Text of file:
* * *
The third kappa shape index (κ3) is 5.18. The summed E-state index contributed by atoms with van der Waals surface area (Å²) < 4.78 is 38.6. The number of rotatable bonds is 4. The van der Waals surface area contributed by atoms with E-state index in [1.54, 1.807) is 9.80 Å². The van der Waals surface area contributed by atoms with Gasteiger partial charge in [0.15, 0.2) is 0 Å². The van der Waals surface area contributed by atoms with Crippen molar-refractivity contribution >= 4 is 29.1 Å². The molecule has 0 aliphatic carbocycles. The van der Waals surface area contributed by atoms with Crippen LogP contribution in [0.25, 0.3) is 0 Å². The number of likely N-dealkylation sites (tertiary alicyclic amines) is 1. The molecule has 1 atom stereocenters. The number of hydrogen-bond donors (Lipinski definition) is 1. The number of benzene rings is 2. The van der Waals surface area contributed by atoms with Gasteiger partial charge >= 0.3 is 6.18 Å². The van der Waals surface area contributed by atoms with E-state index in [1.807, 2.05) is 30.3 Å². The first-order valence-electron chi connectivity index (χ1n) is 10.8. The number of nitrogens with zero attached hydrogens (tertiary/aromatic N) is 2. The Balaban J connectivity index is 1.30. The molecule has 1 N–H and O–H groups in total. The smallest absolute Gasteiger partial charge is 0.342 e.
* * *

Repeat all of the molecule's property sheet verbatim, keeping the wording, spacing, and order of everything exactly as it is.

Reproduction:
The third kappa shape index (κ3) is 5.18. The summed E-state index contributed by atoms with van der Waals surface area (Å²) < 4.78 is 38.6. The number of rotatable bonds is 4. The van der Waals surface area contributed by atoms with E-state index in [1.54, 1.807) is 9.80 Å². The van der Waals surface area contributed by atoms with Gasteiger partial charge in [0.15, 0.2) is 0 Å². The van der Waals surface area contributed by atoms with Crippen molar-refractivity contribution >= 4 is 29.1 Å². The molecule has 0 aliphatic carbocycles. The van der Waals surface area contributed by atoms with Crippen LogP contribution in [0.25, 0.3) is 0 Å². The number of likely N-dealkylation sites (tertiary alicyclic amines) is 1. The molecule has 1 atom stereocenters. The number of hydrogen-bond donors (Lipinski definition) is 1. The number of benzene rings is 2. The van der Waals surface area contributed by atoms with Gasteiger partial charge >= 0.3 is 6.18 Å². The van der Waals surface area contributed by atoms with E-state index in [1.807, 2.05) is 30.3 Å². The first-order valence-electron chi connectivity index (χ1n) is 10.8. The number of nitrogens with zero attached hydrogens (tertiary/aromatic N) is 2. The Balaban J connectivity index is 1.30. The molecule has 1 N–H and O–H groups in total. The smallest absolute Gasteiger partial charge is 0.342 e.